This Article argues that this intense focus on the pathologies of private enforcement mechanisms in isolation tends to discount across the board the structural role these mechanisms play within regulatory regimes in the American system. (6) Regulation of wrongdoing by private parties is not merely an ad hoc, "private law" supplement to public enforcement by regulators. (7) It is often an institutional feature of our public law (8)--one whose contours need to be better understood and rationalized, and one whose enabling mechanisms ought to be appropriately tailored to the achievement of public regulatory objectives. The goal of this Article is to analyze as a conceptual matter the structural role that private parties, as litigant regulators through various mechanisms of enforcement, play across a number of substantive areas, and to examine the implications of that role both for particular issues before the courts and for the regulatory state more generally. (9)
Legal scholars have observed that private litigation serves as a complement--often a crucial one--to public enforcement of various laws, (10) and that restrictions of the mechanisms that make such litigation possible may, as a general matter, lead to undesirable consequences for the vindication of substantive rights or the deterrence of socially undesirable conduct. (11) Indeed, our system of regulation is only as good as the enforcement mechanisms underlying it. (12) A systematic effort to rationalize the role of private enforcement mechanisms and to present a conceptual framework for tailoring such mechanisms to the needs of particular regulatory regimes is needed. This Article takes initial steps in this direction by offering a more systematic account of private regulation's role in the American regulatory system and by presenting elements of a conceptual framework for evaluating the extent to which the preservation or modification of existing private enforcement mechanisms, or the design of new mechanisms, may or may not be needed within a specific regulatory scheme.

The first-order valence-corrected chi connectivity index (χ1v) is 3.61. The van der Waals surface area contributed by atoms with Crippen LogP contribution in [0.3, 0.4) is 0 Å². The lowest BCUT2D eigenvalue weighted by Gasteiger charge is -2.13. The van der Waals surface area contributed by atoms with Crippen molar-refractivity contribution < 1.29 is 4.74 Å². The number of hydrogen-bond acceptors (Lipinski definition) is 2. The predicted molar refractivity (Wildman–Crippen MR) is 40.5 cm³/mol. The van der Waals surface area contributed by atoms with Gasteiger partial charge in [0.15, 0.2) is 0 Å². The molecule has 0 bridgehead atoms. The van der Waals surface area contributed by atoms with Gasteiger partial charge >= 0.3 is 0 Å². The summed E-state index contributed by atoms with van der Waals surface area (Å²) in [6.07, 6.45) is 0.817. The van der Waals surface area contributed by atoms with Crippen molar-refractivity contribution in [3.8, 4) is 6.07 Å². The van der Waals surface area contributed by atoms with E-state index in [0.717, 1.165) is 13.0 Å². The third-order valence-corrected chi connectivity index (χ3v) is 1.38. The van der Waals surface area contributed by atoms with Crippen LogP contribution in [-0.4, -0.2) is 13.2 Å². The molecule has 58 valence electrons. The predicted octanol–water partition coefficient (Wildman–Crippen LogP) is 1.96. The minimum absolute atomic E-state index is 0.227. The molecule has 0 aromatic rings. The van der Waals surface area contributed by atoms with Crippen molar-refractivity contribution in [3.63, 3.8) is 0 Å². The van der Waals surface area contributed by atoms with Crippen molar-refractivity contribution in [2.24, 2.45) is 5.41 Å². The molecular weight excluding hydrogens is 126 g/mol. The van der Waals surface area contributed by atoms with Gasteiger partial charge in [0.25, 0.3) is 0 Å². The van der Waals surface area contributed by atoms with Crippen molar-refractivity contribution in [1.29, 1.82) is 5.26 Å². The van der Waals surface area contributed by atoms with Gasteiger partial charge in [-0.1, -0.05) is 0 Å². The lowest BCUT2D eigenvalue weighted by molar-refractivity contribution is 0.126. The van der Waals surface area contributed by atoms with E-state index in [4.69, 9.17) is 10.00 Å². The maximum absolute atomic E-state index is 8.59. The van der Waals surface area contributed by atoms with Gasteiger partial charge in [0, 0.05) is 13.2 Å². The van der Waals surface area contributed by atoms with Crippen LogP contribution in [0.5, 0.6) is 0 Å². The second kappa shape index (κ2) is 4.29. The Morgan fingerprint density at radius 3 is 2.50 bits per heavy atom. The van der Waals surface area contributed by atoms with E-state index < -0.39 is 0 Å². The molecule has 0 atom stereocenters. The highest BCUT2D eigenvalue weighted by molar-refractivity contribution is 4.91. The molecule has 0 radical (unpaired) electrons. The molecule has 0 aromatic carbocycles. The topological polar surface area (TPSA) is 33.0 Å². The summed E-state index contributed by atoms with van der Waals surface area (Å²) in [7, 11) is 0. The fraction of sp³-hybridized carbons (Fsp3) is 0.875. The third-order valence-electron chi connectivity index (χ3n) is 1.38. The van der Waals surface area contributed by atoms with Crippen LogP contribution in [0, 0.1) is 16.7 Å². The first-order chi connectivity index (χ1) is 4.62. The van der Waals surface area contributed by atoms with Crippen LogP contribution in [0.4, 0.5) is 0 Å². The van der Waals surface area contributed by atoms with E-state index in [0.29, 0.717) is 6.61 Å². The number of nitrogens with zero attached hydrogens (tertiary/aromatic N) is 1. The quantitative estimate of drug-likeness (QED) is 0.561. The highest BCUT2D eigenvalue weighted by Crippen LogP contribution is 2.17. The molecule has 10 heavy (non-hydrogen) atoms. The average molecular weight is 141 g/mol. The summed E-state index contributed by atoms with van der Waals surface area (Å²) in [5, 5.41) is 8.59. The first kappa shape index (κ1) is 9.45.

By offering a more unified view of the structural role of private enforcement mechanisms within our regulatory system, this Article reveals that a number of seemingly disparate doctrinal and scholarly debates regarding restrictions on the use of private enforcement mechanisms are in fact dimensions of a common problem: the degree to which carefully tailored mechanisms will better effectuate overall regulatory objectives and ensure meaningful regulation of conduct deemed wrongful by appropriate lawmaking bodies. (13) The tendency has been to evaluate these debates in isolation from one another and without attention to the structural role that these mechanisms play in a particular regulatory framework. The essential goal of tailoring private enforcement mechanisms to the specific exigencies of particular areas of law in order to enable private regulation to better serve the structural role it has been given in the American regulatory state is often lost from sight. (14)
This Article proceeds in three parts. Part I traces the historical origins of the United States' diffuse system of regulation and the role private-party litigants play as regulators in that system. It also explores the American regulatory system's functional dependence on private regulation and the mechanisms that enable it. As Part II explains, however, the country is flooded with efforts to curtail these mechanisms of enforcement. Although such efforts, in many circumstances, may provide necessary correctives to the litigation system, they may pose serious problems in other contexts when they threaten to undermine the achievement of regulatory objectives.
Two vital implications of private ex post enforcement mechanisms' role in our regulatory structure are, first, the need to identify the circumstances in which such mechanisms are more or less important to the functioning of a given regulatory scheme and, second, the need to design and calibrate appropriate mechanisms to facilitate that enforcement. Part III provides elements of a conceptual framework both for evaluating the importance of and for designing appropriate private enforcement mechanisms within a given regulatory scheme.
In particular, this Part provides four operational criteria that seek to better guide courts, legislatures, and administrative agencies in tailoring mechanisms of private enforcement to the particular exigencies of the regulatory scheme and the potential private-party regulator. First, all things being equal, enforcement mechanisms should be...